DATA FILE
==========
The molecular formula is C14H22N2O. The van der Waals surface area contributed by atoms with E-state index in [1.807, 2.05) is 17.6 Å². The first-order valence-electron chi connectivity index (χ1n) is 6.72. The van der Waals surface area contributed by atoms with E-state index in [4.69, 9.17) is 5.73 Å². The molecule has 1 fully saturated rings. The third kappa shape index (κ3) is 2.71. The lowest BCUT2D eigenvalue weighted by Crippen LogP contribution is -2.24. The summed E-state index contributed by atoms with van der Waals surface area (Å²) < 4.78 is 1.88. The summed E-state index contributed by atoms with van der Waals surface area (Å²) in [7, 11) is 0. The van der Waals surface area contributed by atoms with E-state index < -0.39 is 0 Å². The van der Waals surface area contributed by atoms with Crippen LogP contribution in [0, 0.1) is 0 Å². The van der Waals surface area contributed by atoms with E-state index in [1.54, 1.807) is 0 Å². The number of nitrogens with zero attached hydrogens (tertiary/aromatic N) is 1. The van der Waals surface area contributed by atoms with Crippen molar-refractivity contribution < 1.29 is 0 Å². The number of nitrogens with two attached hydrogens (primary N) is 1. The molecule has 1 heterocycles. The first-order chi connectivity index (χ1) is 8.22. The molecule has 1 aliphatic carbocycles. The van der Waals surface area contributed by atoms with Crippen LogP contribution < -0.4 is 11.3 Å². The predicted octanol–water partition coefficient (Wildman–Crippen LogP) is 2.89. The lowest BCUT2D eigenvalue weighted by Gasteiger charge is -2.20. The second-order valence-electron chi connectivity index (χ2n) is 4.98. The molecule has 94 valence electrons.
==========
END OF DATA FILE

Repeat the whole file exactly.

The molecular formula is C14H22N2O. The van der Waals surface area contributed by atoms with E-state index in [1.807, 2.05) is 17.6 Å². The first-order valence-electron chi connectivity index (χ1n) is 6.72. The van der Waals surface area contributed by atoms with E-state index in [4.69, 9.17) is 5.73 Å². The molecule has 1 fully saturated rings. The third kappa shape index (κ3) is 2.71. The lowest BCUT2D eigenvalue weighted by Crippen LogP contribution is -2.24. The summed E-state index contributed by atoms with van der Waals surface area (Å²) < 4.78 is 1.88. The summed E-state index contributed by atoms with van der Waals surface area (Å²) in [7, 11) is 0. The van der Waals surface area contributed by atoms with E-state index < -0.39 is 0 Å². The van der Waals surface area contributed by atoms with Crippen LogP contribution in [0, 0.1) is 0 Å². The van der Waals surface area contributed by atoms with E-state index in [1.54, 1.807) is 0 Å². The number of nitrogens with zero attached hydrogens (tertiary/aromatic N) is 1. The van der Waals surface area contributed by atoms with Crippen molar-refractivity contribution < 1.29 is 0 Å². The number of nitrogens with two attached hydrogens (primary N) is 1. The molecule has 1 heterocycles. The first-order chi connectivity index (χ1) is 8.22. The molecule has 1 aliphatic carbocycles. The van der Waals surface area contributed by atoms with Crippen LogP contribution < -0.4 is 11.3 Å². The predicted octanol–water partition coefficient (Wildman–Crippen LogP) is 2.89. The lowest BCUT2D eigenvalue weighted by Gasteiger charge is -2.20. The second-order valence-electron chi connectivity index (χ2n) is 4.98. The molecule has 94 valence electrons.